Many in the region feared an Alar repeat, a decline in property values, or just a whole lot of taxpayer money being spent to clean up soils when actual exposure cases were not well-documented.

In 2002, Jim Clements, then a state representative from the Yakima area, called lead arsenate a “phantom issue” and successfully halted Ecology’s plan to ask 100 Yakima-area property owners’ permission to collect soil samples. When the task force published its report in 2003, one task force member from the apple industry refused to sign it. Another task force member called it a “waste of money."

In 2005, a bill moved through the Washington Legislature that would have enacted some of the key recommendations, including mandatory testing for child care centers. When introduced, the bill explicitly mentioned lead arsenate pesticide and applied to the entire state. When the bill finally passed, all references to pesticides were removed and it pertained only to lands west of the Cascade mountains, where only a small fraction of Washington apples are grown.

Dave Upthegrove, then a state representative from Des Moines, sponsored the bill. He said lawmakers in eastern Washington opposed the bill. They feared a repeat of the Alar scare. Upthegrove said passing a statewide bill was “too big of a political hurdle."

“You don't know how much I appreciate the amendment you put on this bill,” Clements, a longtime orchardist and former Washington State Apple Commissioner, told his colleagues in the Washington House of Representatives before the bill passed. 

In a recent interview, Clements said he remains convinced there is no evidence that lead arsenic posed a risk.

“My grandmother, my family, my extended families, my wife and I raised our children on these orchards,” he said. “They played in the dirt, they played in the soil. We had gardens, we had fruit trees of every sort. And there wasn’t anything that would ever indicate there was a problem.”

'Part of your job is to take care of it'

Jose Mendoza wanted his child care center’s soil tested more than Ecology wanted to test it.

Mendoza owns Rainbow Kidz early learning center, with several locations in and near Yakima.

Because Rainbow Kidz is east of the Cascades, laws requiring day care testing for soil contamination never applied. But he wanted to know.

“It’s very important to know: how safe is our area? Especially for this age of kids. They’re playing, and they put everything in their mouths,” Mendoza said. “So if we start something healthy here, at the center, they’re going to be more healthy for later on.”

That’s why Mendoza helped arrange for Department of Ecology project manager Jeff Newschwander to visit the Rainbow Kidz Yakima facility. When he arrived, Newschwander wanted to make sure Mendoza knew what he was in for.

“If you find out that you do actually have some of the old pesticide contamination here … ” he said. “At that point you do have an obligation, if you were ever going to sell the property, for example, that …”

“Uh huh.”

“... you need to let people know,” Newschwander said.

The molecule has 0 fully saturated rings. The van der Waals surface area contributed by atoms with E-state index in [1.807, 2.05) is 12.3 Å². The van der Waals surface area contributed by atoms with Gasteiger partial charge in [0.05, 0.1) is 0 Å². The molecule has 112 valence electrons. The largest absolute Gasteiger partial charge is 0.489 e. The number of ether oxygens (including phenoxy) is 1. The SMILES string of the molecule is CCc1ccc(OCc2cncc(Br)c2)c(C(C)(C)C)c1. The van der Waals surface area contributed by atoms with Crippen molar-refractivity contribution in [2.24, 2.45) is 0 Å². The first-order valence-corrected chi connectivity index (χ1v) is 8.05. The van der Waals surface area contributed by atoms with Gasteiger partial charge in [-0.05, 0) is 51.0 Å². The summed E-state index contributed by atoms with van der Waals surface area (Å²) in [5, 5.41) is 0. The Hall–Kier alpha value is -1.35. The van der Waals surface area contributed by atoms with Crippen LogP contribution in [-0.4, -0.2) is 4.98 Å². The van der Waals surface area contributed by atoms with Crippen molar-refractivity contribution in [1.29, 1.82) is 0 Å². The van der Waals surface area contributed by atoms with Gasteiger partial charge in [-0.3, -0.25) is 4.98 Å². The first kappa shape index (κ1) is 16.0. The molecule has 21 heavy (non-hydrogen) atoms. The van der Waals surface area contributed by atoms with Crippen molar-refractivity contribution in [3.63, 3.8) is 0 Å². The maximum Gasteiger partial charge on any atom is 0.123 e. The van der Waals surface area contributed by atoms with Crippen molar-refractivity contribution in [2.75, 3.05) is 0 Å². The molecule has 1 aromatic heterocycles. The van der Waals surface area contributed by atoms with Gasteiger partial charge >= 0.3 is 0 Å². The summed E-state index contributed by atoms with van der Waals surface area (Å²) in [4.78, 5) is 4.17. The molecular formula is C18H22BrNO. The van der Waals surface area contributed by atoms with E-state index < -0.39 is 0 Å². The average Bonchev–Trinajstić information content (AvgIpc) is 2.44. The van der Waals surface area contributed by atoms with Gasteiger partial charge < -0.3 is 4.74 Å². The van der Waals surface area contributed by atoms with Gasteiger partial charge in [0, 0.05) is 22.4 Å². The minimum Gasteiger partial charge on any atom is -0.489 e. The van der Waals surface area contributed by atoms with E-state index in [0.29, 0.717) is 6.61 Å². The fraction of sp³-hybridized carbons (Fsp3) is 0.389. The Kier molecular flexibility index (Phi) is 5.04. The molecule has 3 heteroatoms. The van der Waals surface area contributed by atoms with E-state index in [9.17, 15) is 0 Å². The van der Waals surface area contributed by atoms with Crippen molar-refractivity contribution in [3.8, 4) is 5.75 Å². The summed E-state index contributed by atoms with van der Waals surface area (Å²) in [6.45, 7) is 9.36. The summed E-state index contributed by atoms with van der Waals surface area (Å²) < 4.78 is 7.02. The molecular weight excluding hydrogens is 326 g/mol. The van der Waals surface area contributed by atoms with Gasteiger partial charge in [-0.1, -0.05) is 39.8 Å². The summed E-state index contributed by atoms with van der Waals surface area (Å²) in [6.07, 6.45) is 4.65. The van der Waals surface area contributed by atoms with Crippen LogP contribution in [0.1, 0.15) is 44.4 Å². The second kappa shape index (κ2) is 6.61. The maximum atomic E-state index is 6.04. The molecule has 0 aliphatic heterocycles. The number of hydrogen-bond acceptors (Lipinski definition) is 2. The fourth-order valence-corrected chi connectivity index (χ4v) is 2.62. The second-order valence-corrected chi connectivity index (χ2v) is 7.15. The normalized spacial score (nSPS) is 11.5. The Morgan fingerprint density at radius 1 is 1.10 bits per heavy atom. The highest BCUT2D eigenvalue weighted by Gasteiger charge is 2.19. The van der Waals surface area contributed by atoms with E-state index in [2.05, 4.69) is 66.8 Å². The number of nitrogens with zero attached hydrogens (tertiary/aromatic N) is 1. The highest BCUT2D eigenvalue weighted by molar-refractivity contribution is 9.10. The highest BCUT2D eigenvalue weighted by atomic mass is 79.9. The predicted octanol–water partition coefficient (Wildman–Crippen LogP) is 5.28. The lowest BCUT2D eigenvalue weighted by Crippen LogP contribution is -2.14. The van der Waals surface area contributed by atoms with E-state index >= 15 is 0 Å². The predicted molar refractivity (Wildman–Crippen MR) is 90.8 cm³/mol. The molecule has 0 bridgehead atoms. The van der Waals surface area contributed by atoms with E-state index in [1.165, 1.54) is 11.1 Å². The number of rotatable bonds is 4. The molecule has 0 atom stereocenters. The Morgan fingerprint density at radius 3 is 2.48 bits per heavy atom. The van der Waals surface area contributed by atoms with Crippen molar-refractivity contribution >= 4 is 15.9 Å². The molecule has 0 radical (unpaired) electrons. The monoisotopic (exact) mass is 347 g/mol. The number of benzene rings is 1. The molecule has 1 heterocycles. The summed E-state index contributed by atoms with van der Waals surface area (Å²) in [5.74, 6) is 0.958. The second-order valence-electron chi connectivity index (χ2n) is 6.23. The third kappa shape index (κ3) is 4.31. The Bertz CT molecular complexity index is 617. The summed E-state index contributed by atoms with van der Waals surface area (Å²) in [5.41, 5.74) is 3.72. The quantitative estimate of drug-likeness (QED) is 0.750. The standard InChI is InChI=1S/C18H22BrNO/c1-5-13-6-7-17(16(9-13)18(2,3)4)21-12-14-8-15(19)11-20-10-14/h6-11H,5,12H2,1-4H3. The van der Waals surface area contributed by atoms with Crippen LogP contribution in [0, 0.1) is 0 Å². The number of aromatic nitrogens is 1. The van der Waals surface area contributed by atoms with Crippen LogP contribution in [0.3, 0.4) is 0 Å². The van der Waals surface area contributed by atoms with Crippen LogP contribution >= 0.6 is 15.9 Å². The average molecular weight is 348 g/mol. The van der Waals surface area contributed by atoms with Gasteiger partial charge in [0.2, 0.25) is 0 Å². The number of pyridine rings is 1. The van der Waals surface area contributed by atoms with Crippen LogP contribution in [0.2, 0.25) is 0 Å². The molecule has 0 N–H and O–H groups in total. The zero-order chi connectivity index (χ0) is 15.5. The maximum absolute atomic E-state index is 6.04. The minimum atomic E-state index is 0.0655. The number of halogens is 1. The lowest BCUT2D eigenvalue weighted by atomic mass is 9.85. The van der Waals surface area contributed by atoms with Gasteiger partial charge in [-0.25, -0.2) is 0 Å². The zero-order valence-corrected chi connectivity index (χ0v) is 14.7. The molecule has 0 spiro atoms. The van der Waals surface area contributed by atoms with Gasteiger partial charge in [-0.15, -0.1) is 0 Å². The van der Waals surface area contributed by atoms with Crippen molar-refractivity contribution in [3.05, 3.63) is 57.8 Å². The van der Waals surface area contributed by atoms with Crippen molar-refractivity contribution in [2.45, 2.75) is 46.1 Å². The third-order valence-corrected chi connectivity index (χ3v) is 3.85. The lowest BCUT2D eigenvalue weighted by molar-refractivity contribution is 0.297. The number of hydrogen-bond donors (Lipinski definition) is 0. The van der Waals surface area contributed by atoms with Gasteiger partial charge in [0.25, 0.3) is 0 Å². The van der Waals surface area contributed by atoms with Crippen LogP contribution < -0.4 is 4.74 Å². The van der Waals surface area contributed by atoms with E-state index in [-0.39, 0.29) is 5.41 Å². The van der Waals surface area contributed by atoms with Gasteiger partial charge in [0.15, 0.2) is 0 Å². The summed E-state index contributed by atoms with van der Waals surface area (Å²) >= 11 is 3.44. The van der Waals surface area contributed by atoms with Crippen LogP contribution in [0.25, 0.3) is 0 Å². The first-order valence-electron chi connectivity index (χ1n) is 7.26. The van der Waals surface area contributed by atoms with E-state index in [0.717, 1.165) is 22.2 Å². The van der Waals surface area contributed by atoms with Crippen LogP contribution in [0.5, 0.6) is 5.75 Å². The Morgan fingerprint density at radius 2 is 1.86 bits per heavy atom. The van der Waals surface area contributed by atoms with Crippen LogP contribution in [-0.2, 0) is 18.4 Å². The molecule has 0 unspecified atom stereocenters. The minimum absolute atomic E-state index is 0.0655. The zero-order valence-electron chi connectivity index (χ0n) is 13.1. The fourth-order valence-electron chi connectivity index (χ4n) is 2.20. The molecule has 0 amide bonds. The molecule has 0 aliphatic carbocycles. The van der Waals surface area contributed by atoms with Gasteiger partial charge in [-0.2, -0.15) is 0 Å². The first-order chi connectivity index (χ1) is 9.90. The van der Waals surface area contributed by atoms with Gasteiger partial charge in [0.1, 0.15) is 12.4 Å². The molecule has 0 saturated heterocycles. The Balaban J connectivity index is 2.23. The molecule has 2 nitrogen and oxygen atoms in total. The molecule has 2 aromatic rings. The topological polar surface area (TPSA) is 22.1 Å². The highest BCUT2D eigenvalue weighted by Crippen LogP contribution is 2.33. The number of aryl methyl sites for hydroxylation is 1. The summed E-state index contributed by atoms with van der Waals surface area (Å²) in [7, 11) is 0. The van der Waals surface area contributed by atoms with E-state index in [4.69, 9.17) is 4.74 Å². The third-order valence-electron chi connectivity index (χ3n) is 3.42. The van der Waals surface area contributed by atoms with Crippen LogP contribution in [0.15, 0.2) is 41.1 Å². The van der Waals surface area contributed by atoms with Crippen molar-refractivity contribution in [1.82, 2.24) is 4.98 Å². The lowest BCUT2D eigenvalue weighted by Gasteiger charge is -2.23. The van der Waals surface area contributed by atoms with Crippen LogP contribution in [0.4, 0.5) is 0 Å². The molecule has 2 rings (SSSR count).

This is the disincentive that deters testing: State law says licensed day care operators who become aware of lead or arsenic in the soil must take action to prevent child exposure. Beyond that, disclosure of contaminated soil could complicate selling or borrowing on the property in the future without proper cleanup, which is also cost-prohibitive.

Wenatchee and Yakima, two hotspots for lead and arsenic, have a combined 340 child care centers.

Ecology has no money to help people like Mendoza pay for cleanup. That puts the agency in a difficult position -- do nothing, or require the property owner to undertake a potentially costly cleanup.

“I don’t want to create a problem for you without being able to help you solve it,” Newschwander told Mendoza.

What Newschwander didn’t know is Mendoza already had his soil tested.

A graduate student tested it about a year ago. The results prompted him to buy new dirt and grass to cover about 10 yards in his backyard. He said it cost him roughly $1,000.

He wanted to know if it worked.

With a long metal tube resembling a giant blood-draw needle, Newschwander extracted a column of dirt from Mendoza’s lawn. He ran it through an X-ray fluorescence machine, which can provide near-instantaneous readings. Contamination from the deepest sample, taken about 10 inches down, hovered near the state’s cleanup levels. Shallower soils were well below those levels.

“By you doing what you’ve done and having clean dirt on top, you’ve done exactly what we’d want you to do,” Newschwander told him.

Mendoza asked if Ecology could give a presentation to fellow day care owners. Many are afraid to spend money, he said, but they need to be educated.

“Part of your job is to take care of it,” Mendoza told him. “And part of my job is to have safe and a clean environment for my students.” 

Newschwander nodded.

“So that is the reason as a team we have to get together,” Mendoza said.

“I agree,” he said.

Reported by Tony Schick and Courtney Flatt. Written by Schick. Video produced by Flatt and edited by Lena Jackson. Soil testing by EarthFix was paid for through a grant from the Fund for Environmental Journalism.